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Starter

I am going to be brewing my second batch this weekend. I am doing a hefeweizen. I have been reading about yeast starters and was wondering a couple of things. First off is it going to make a difference in the taste? I got the Wyeast 3068. Second in the video showing how to make a starter the pack appears to not be activated. Do I need to activate the pack or can I just pour it in like in the video? Thanks.

If your yeast is less than a month old, you probably can get by without a starter, but I’d do one anyway just for peace of mind.

You don’t need to activate the yeast before pitching in a starter. The activator packet is just some “food” for the yeast to get active as “proof” that it is viable. Not necessary if making a starter.

3068 is my favorite yeast, lots of interesting flavor, makes a great hefe. Keep your ferm temps 62 and below if you don’t like the banana notes. I personally like the banana in a hefe, so I try to keep mine around 64-65.

Good luck,
Ron

A yeast starter will make a difference if the liquid yeast package you are using is older.

Underpitching and Overpitching both affect the beer in various ways (Sometimes to the benefit of the beer and the brewer!)

You don’t need to activate the pack, but it does help to get the yeast started by giving them some food and to rinse the yeast from the sides of the package.

I would recommend trying the MrMalty or Brewers Friend yeast calculators and of course if you’d like to learn more about yeast try the book “Yeast” by Chris White and Jamil Zainasheff.

Very solid advice from these guys. I would also recommend a blowoff tube at the start of fermentation. That strain can be a beast! It’s also my favorite Hefe yeast. Good luck! :slight_smile:

^This.
Did two hefe batches with that yeast in my old bucket. Both blew the lid off. The first was a real mess. For the second I put the bucket over the edge of my bar sink, with some paint stirrers to tilt it toward the sink. I deliberately didn’t completely seal the lid on the sink side. So when it finally blew the lid (like 6 hours after pitching) 95% of the mess made it in the sink.

I got a big mouth now, so maybe I’ll go back and try that recipe again.

If you have a healthy population expect the starter to blow off as well. Just saying you’ve been warned!

Over pitching and fermenting cool will give you more clove than bubblegum flavor.

Overpitching this Hefe with WY3068 and fermenting at 64° was the only time I came close to needing a blow off tube. I would recommend a starter and to start out with a blow off tube installed.

The next one I’m going to try for a ferment at 60° to 62° to try for more clove flavor.

No kidding! I pulled off my blowoff tube after a couple of days, and replace with a three piece. Came home from work and its blowing out the airlock.

Pried it off and it blew out my hand and all over the ceiling. A blowoff tube and and cool temps are recommended.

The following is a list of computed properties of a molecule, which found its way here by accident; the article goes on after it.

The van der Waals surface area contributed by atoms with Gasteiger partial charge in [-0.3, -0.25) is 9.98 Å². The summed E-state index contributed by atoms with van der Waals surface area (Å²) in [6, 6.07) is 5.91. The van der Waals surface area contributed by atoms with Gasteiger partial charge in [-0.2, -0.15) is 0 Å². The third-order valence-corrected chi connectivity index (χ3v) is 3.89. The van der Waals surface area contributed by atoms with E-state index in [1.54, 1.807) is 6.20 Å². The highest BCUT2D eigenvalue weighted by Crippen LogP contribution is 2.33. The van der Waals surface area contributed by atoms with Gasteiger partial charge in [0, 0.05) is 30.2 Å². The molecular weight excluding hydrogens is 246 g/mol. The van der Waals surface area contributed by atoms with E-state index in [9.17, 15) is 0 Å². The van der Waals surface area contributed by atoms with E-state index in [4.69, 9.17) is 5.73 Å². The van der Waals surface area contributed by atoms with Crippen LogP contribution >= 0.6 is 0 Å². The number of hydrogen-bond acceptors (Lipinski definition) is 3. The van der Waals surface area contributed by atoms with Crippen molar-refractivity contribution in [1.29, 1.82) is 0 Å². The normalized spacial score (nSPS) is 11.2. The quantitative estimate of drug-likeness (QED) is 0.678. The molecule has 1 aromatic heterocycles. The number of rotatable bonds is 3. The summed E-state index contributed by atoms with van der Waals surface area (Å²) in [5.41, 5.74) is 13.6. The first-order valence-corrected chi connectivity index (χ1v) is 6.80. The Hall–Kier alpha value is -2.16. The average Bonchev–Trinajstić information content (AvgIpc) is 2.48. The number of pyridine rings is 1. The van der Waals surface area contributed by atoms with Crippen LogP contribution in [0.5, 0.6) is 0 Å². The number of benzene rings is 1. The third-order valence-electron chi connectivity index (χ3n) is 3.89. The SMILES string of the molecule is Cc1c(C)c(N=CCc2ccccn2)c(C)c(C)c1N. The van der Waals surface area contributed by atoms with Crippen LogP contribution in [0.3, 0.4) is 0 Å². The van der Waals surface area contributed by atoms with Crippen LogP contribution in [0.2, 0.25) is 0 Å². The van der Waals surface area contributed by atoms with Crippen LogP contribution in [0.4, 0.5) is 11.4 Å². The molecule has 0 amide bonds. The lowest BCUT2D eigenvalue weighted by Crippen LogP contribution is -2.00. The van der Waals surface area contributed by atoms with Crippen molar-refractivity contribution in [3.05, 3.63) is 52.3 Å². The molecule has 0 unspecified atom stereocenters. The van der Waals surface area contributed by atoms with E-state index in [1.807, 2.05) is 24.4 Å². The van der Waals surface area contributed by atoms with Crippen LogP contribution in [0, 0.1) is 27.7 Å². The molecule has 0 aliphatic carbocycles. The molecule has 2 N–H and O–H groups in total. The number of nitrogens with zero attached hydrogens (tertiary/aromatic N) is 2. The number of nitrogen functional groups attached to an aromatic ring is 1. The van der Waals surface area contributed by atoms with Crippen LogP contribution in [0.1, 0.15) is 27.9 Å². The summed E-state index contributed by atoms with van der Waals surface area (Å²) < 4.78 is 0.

Thanks all for your responses. Thanks especially for the warning about using a blow off tube. Holy crap!

I have a question in regards to temp during fermentation.

Let me first say this is my first brewing attempt, so I am not certain on just about anything I’ve done.

When I added the 3068 yeast I thought it said to keep temp around 68-72 but I’m reading low 60s. I ask because I am running at 70 the past 2 days, where I initially set it I was in the high 50s, so moved to a warmer spot. Once I moved her to a warmer spot the fermentation process took off like wildfire. Had to setup a blowoff hose after one day (really concerning process for a firs timer) but I feel like things are running smoothly since.

Am I a-ok with running at this temp? At what point will I know if it’s time to bottle? I don’t have a hydrometer (not sure I’m ready for that just yet.

Any help is appreciated, really have big aspirations in life and learning to brew is a major part of that growth.

A hydrometer is one of the necessary tools of brewing. Without a hydrometer you won’t know when fermentaion is finished. It is also a simple tool to use. Here is a link to Palmers old book which explains its use.

http://www.howtobrew.com/appendices/appendixA.html

The sample tube is the plastic tube the hydrometer comes in. A turkey baster or beer/wine thief is a good tool for taking the sample from the carboy or bucket.

I too would suggest buying a hydrometer. As far as temps 70° is a little high. Remember that ferm temps will rise above ambient temps. The problem is that as temps rise the yeast activity increases which causes even more of an increase and the cycle continues.
Luckily 70° isn’t too warm for a forgiving strain like 3068.

Thanks for the help!

I cannot seem to find anywhere in my town to buy a hydrometer, outside of Petco which I read was a no go. I’m placing an order today through our trusty Northern Brewery. Being this my first run and the directions say 1-2 weeks in fermentation (it’s been 6 days), so hopefully the time it takes to get the hydrometer isn’t a killer on my brew. It’s at 70 with bubbling through the blowoff, once every 15 seconds.

Should be fine, right?

I will say the deluxe starter kit should come with a hydrometer kit, if it’s a requirement. Especially since it comes with the very basic starter kit. I mean I bought other things (chiller, bottles, priming pills, etc)

2 weeks in primary will be fine. Although autolysis is a major concern, you are looking at a year+ for this to happen.

I’m not sure why these kits aren’t sold with a hydrometer. The kit I bought many years ago came with a hydrometer.

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